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jblizzle

Mod Squad
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May 19, 2010
43,217
Tucson, AZ
How about hydrogen gas accumulation inside of the heater from the swg. That just seems like a bad idea :)
 

MouseMan54

Well-known member
May 18, 2016
97
Riverside, CA
OK. Now as I keep thinking about it I think I may have another problem. If I put the SWG in the bypass section, it will be fully isolated in a closed setctio of pipe when in "heater mode". While it should not be running and the flow switch will be in the same section as a fail safe to ensure it's not running with no flow... in the multiple failure scenario it would be isolated an potentially cause an explosion.

From the picture, would anyone consider installing it in the noted location? Better yet, any ideas on how to make that install safe? I know I could abandon the heater bypass idea, but I've already plumbed that in and would waste the cost of the valves, etc. I know I mentioned earlier cost wasn't a primary concern, but I hate wasting!!

My reason to build in the heater bypass was to isolate during regular pool operations, eliminating the addition flow resistance from pushing through the heater. And in the event the heater fails or springs a leak, I can isolate it incase I can't get it repaired/replaced right away.

I'm I over thinking the whole heater bypass?

Pool Diagram.jpg
 

jblizzle

Mod Squad
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May 19, 2010
43,217
Tucson, AZ
Weird, the picture does not show up ... unless I go in to Edit your post ... @Leebo ?

Anyway. Just put the SWG between the pool and last bypass valve. Obviously I do not know what your pad actually looks like, but it has to be possible.
 

MouseMan54

Well-known member
May 18, 2016
97
Riverside, CA
Anyway. Just put the SWG between the pool and last bypass valve. Obviously I do not know what your pad actually looks like, but it has to be possible.
Thanks for the input. That location is a challenge as well as there's not a lot of pipe there. I'd have to build a loop. I need to look at it again when I get home and see what springs to mind. I'm thinking the potential to have it isolated and explode is a no go.
 

jblizzle

Mod Squad
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LifeTime Supporter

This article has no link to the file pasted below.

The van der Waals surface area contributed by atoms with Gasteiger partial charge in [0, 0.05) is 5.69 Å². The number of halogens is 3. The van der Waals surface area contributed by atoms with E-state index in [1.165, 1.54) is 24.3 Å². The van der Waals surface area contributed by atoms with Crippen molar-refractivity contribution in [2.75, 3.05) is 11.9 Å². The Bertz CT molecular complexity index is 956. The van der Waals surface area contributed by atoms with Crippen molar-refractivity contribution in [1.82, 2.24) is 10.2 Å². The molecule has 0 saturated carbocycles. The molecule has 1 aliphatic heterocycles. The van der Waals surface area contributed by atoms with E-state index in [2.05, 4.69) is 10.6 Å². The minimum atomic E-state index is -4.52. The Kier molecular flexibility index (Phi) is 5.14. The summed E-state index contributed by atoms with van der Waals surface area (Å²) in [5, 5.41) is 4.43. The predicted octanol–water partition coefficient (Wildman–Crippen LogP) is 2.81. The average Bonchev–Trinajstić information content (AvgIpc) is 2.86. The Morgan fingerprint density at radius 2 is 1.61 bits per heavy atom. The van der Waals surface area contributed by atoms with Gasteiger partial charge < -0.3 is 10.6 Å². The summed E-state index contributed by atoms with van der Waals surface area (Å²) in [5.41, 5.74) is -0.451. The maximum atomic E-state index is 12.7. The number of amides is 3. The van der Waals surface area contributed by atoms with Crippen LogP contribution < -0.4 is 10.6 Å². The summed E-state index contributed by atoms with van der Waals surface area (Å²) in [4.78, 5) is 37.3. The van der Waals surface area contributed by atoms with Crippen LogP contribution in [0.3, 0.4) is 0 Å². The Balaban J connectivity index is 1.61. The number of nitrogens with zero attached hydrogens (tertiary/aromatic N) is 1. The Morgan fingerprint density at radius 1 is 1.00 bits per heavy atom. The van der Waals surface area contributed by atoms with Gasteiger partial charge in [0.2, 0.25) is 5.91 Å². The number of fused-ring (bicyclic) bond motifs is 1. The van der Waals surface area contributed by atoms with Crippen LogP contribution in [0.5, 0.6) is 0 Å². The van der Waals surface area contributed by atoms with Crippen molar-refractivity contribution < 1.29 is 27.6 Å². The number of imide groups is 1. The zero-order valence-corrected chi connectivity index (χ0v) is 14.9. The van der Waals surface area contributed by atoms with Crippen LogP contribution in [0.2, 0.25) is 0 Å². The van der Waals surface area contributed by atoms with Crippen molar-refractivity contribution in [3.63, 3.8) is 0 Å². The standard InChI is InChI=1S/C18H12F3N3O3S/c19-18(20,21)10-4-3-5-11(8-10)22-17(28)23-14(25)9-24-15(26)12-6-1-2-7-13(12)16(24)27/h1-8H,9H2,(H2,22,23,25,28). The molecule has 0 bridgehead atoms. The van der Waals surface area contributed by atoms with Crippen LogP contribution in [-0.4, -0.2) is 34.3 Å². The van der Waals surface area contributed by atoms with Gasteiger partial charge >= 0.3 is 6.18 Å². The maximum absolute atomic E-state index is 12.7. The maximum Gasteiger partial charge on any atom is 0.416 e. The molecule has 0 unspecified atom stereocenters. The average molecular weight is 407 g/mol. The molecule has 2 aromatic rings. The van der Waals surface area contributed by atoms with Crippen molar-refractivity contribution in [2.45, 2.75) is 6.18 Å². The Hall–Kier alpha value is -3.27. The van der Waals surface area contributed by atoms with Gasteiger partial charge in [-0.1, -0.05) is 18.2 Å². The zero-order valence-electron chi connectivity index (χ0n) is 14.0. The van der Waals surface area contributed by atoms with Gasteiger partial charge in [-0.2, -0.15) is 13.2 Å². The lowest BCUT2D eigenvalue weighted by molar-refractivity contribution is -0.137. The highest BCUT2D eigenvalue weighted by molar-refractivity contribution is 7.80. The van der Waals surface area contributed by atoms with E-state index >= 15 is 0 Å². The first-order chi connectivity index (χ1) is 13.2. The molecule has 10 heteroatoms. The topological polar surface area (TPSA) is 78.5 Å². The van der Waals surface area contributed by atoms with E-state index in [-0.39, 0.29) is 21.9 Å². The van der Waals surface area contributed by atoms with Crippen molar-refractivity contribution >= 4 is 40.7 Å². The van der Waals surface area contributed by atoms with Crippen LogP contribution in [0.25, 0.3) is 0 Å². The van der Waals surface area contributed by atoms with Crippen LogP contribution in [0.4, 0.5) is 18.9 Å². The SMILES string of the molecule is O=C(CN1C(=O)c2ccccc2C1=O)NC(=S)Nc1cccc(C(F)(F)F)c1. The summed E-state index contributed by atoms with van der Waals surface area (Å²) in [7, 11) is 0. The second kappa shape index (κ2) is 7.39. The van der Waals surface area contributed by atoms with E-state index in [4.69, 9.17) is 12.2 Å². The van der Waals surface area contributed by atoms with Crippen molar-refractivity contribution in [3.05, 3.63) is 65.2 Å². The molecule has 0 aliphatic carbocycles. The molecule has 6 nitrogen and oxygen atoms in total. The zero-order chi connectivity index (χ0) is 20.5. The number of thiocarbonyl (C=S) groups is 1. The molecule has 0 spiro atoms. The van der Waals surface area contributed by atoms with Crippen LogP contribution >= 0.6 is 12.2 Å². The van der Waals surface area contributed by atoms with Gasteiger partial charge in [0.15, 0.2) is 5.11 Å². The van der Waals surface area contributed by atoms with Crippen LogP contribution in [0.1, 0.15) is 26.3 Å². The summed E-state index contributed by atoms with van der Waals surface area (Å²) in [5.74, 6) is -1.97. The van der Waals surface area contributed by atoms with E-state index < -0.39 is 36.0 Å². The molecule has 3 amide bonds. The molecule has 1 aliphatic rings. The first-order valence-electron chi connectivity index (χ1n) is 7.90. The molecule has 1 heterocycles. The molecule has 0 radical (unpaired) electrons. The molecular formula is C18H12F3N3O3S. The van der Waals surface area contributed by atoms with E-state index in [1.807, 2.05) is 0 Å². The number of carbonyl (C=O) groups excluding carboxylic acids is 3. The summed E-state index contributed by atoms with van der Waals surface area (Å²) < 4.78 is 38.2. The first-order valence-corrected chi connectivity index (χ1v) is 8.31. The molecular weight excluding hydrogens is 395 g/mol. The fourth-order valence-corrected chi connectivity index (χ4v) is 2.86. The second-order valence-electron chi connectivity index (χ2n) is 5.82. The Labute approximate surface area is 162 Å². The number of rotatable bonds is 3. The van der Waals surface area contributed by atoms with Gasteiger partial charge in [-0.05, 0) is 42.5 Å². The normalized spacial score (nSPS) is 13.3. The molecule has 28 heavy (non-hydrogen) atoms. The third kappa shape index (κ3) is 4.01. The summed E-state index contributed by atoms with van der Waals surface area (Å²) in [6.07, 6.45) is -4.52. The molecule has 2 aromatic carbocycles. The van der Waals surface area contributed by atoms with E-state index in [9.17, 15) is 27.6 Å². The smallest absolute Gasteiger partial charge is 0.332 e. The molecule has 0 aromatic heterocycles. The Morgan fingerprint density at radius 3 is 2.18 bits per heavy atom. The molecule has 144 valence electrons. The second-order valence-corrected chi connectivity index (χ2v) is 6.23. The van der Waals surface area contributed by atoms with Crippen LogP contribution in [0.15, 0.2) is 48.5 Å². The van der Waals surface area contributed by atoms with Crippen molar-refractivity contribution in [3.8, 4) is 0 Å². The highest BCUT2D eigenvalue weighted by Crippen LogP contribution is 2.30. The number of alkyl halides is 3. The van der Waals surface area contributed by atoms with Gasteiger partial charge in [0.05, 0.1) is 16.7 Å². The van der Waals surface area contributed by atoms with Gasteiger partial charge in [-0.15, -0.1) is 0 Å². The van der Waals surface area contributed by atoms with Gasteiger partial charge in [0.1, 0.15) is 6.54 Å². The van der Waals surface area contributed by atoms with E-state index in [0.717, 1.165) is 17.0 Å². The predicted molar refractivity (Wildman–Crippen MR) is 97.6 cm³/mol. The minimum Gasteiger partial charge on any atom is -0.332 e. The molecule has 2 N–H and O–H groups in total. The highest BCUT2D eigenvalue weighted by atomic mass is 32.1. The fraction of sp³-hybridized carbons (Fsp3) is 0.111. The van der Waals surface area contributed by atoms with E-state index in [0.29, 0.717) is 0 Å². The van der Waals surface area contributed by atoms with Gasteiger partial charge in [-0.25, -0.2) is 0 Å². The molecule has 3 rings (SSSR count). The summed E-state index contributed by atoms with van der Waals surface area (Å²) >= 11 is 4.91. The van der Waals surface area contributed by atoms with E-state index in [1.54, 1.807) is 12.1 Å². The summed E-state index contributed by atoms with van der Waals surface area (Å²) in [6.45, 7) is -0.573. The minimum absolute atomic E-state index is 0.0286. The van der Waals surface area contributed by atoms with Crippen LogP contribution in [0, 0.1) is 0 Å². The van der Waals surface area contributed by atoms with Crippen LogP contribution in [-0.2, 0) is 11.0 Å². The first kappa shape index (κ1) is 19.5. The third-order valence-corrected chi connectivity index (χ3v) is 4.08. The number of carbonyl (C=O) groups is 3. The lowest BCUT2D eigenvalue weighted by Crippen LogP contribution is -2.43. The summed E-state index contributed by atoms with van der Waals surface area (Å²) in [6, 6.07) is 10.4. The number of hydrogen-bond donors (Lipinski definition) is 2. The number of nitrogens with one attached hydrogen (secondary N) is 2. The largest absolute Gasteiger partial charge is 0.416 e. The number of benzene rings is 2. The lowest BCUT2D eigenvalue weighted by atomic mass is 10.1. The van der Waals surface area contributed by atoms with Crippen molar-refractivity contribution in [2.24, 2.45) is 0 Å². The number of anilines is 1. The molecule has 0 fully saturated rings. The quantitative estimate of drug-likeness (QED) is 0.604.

May 19, 2010
43,217
Tucson, AZ
I would agree that an explosion would be frowned upon.

Post up a picture and maybe we can help you think outside the box.
 

sgoosman

Member
Sep 12, 2018
21
Boonton NJ
I suspect this is not a good idea. Valve failures mechanical or human can result in a situation of chlorine and hydrogen enter or even build in the heater which will lead to premature equipment death or explosion. Even if a heater bypass is installed, I do not see fitting a check valve, SWG cell and 2 valves between the inlet and outlet heater ports.

If space is limited you'll need to build vertically. Circupool sells a kit:
1559697894897.png

or you can easily build your own. I am space challenged but could easily fit the SWG as you can see:

104908

check valve is out of site if your curious. Other items to be aware, check your pool heater to ensure your heat exchanger is cupro nickel or titanium (heat pump) as salt and chlorine can do a job on copper. I also do not see check valve in your drawing which is necessary to prevent back flow SWG products into the heater.

Regards,

Scott
 

jblizzle

Mod Squad
TFP Expert
LifeTime Supporter
May 19, 2010
43,217
Tucson, AZ
There is no real logical need for a check valve between the heater and the SWG. But, I know all the manuals still call for them. I think it is a hold over from the manuals for Trichlor feeders which do need the check valve to protect the copper in the heater from the acidic water from the tablets.
 

proavia

LifeTime Supporter
TFP Guide
Feb 6, 2015
1,514
Chandler AZ
@MouseMan54 - pictures of you equipment pad from a few different angles may allow us give you a few suggestions. Right now we're just guessing. The only constant advice here is that the SWG should be placed after the heater and heater bypass.
 

MouseMan54

Well-known member
May 18, 2016
97
Riverside, CA
Thank you all for the continued input. I'll get some pics of the pad in it's current state, which is a work on progress. I'm at a pause right now as I glued on one of my cell unions without putting the threaded collar on the pipe first :mad: so I'm waiting on the replacement to arrive.

I think we've answered the where the cell needs to go question and shifted to plumbing questions, so I'm going to start a new thread there on post the pictures there, etc. I also want to get thoughts on using flexible PVC. New thread here.